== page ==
You gotta die to get celebrated for Memorial Day.
I say this because I’ve never had anyone to celebrate on Memorial Day. All the military folks I’ve known all made it home safe and sound. The closest thing I ever had to a relative in danger was Uncle Harry who earned the Purple Heart for getting shrapnel in his butt yet he never liked to talk about it. I guess the circumstances were a little embarrassing.
The thing is I’ve never had anyone to name on facebook or anyone to visit at a cemetery.
And a lot of people get their holidays mixed up and try to claim veterans on Memorial Day and I get a little upset or maybe jealous. I’m not so sure what it is that upsets me.
But now I found out that I have someone I can celebrate on both days and it’s not everybody you can do that for and if I have to bend the rules a little I will because I think an exception can be allowed here. I’m only sorry I didn’t learn the story until after my veteran’s death…..a good death, of natural causes, in his own bed five days after his 92nd birthday. Technically, it wasn’t a battle death but hear my story.
My step-father was a quiet man of few words. He was my step-father longer than my father was my father. He married Daddy’s second wife who had been my step-mother longer than my mother had been my mother. Neither one raised me but they functioned as my parents longer than actual parents had.
In the over 40 years I knew Terry I heard far less about his time in the Army than I heard about my Daddy’s service in the short time I spent with him. Daddy told stories and showed photos; he loved to talk about the war. But Terry was a humble man who didn’t go into a lot of details about his life. About all I knew was that he had trained to be a paratrooper but landed wrong on his first practice jump and crushed his ankle. I knew he was part of a platoon that was scheduled to land as part of the D Day forces but he missed the whole thing because he was still in the hospital. And that’s all he ever said. A lot of time people would accuse him of breaking his ankle on purpose to get out of the Army. He would merely deny it and let the conversation go.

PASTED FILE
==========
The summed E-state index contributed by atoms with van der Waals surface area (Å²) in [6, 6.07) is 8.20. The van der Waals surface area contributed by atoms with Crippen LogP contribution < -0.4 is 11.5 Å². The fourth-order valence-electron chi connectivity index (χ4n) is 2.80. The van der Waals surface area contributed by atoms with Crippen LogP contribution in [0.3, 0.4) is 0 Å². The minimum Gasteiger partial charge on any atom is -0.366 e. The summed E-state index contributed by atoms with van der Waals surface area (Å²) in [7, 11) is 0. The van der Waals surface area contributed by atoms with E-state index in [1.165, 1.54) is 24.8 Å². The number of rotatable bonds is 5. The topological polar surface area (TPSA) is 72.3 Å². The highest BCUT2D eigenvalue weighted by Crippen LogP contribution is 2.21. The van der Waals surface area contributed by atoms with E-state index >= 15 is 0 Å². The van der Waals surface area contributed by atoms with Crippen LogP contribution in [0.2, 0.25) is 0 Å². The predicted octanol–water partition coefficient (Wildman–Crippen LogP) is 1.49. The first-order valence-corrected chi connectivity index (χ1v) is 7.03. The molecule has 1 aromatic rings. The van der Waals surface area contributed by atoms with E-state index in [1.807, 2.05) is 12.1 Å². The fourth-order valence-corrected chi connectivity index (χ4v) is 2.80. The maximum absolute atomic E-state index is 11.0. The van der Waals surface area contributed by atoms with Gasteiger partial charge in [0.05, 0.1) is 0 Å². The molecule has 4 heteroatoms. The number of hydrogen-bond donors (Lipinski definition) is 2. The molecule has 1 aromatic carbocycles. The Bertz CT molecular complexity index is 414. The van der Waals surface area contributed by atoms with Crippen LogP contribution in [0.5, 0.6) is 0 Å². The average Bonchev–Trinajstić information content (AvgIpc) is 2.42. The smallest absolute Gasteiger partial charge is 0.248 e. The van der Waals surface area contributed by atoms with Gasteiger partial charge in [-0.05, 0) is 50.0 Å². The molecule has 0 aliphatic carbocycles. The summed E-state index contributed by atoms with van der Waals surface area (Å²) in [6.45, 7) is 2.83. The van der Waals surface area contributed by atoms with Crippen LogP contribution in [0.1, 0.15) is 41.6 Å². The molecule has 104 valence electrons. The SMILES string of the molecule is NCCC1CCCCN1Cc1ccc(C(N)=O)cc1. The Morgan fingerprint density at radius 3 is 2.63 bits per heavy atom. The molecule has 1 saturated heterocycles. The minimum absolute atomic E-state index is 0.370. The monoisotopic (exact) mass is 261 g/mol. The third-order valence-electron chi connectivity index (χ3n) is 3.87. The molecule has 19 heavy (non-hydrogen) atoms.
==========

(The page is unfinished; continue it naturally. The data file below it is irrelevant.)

I think he was discharged from the Army when he got out of the hospital. I know he had a medical benefit for his ankle so I guess the Army didn’t think he was of much use to them anymore. For the rest of his life the ankle would swell periodically and hurt most of the time. But he never had a limp or anything. I always thought he got a pretty good deal out of it.
It wasn’t until after Terry died that his widow, Betty, told me the part of the story that Terry never told anyone. She said that he spent a lot of time in his last days getting things off his chest. Every once in a while he would tell her to come sit by him. “I’ve got something I need to tell you.” Mostly it was plans for what she should do after he was gone, how to handle the bills and such. But sometimes it was a detail from his life. And, at last, he told her the story.
While he was laid up in the hospital on D Day, his whole platoon was killed parachuting from the sky into France. He was the only one left alive. All the man of few words said was, “None of them came back.”
I can only imagine what it was like to live with that knowledge for the rest of his life. No buddies to reminisce with about the war. No stories to swap. Everyone gone. The survivor’s guilt.
Terry was a quiet and humble guy. And now I wonder how much of that was a result of having your entire platoon killed while you were laid up in the hospital. What does life become when your own is somehow singled out in such a seemingly miraculous manner?I can only imagine what Memorial Day was like for him. And he never let on.